Defying Chinese anger and White House warnings, the US Senate was set Tuesday to approve legislation to punish China for alleged currency manipulation widely blamed here for costing American jobs.
The proposal, powered by a tide of US voter frustration at a sour economy and high unemployment ahead of November 2012 elections, envisions retaliatory duties on Chinese exports if the value of the yuan is unfairly “misaligned.”
The Democratic-controlled Senate was due to approve the measure after 5:30 pm, shifting the spotlight to the Republican-led House of Representatives, where Speaker John Boehner has condemned the “dangerous” bill.
“You could start a trade war. And a trade war, given the economic uncertainty here and all around the world — it’s just very dangerous, and we should not be engaged in this,” Boehner said recently.
President Barack Obama last week declined to back the legislation and worried it could violate World Trade Organization (WTO) rules even as he accused China of “gaming the trade system” in a way that hurts the US economy.
Few in Washington dispute the charge that China keeps the yuan unfairly low against the dollar, giving its goods as much as a 30 percent edge over similar US products, widening the American trade deficit and costing jobs here.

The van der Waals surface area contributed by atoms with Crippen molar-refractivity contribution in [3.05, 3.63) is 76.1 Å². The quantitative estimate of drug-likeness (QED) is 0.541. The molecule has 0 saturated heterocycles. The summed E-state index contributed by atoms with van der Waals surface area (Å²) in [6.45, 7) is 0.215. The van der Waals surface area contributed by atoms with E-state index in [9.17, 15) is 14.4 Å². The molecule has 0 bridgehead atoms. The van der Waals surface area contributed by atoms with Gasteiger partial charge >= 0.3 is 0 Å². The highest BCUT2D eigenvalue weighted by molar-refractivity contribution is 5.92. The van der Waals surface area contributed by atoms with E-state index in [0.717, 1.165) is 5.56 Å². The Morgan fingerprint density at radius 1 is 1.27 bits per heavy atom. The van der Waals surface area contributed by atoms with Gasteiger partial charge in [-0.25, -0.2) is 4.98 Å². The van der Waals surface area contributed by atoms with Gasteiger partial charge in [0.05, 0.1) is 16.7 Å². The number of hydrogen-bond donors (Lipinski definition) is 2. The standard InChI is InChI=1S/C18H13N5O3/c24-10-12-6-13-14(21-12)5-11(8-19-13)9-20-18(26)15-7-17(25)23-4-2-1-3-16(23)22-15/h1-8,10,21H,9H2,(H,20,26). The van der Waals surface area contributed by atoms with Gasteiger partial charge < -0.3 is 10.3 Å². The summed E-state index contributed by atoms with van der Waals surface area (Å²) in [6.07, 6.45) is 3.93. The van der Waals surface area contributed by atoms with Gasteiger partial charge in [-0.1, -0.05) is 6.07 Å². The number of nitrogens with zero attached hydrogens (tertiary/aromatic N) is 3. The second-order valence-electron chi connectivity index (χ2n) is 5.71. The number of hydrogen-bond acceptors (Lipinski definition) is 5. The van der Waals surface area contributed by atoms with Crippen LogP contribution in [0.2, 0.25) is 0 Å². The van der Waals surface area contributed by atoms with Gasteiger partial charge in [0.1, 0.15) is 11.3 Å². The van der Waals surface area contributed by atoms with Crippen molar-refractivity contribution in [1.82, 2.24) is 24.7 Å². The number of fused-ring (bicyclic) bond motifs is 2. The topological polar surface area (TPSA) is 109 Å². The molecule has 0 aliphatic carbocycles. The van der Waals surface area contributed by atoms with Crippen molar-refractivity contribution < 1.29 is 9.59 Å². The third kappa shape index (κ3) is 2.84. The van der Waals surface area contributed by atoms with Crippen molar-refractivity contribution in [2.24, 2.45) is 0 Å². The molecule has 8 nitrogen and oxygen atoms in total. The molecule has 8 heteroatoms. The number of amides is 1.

But the measure’s opponents warn that it risks worsening ties with China, and say a rise in the yuan would merely boost manufacturing and jobs in countries such as Vietnam or Malaysia — not in the United States.
They also contend that, if successful, the bill will increase the cost of commodities or consumer goods from China, hurting rather than helping US businesses and families.
The legislation’s backers, an unusual coalition of Democrats and Republicans, have said it’s time for Washington to take on Beijing, and predict a boost in the yuan will make Chinese workers wealthier and more likely to buy US goods, thus creating jobs and narrowing the trade gap.
They also say that current US law and multinational dispute mechanisms have failed to curb what they call Beijing’s unfair practices, which also include favoring Chinese producers for government contracts and tolerating rampant intellectual piracy.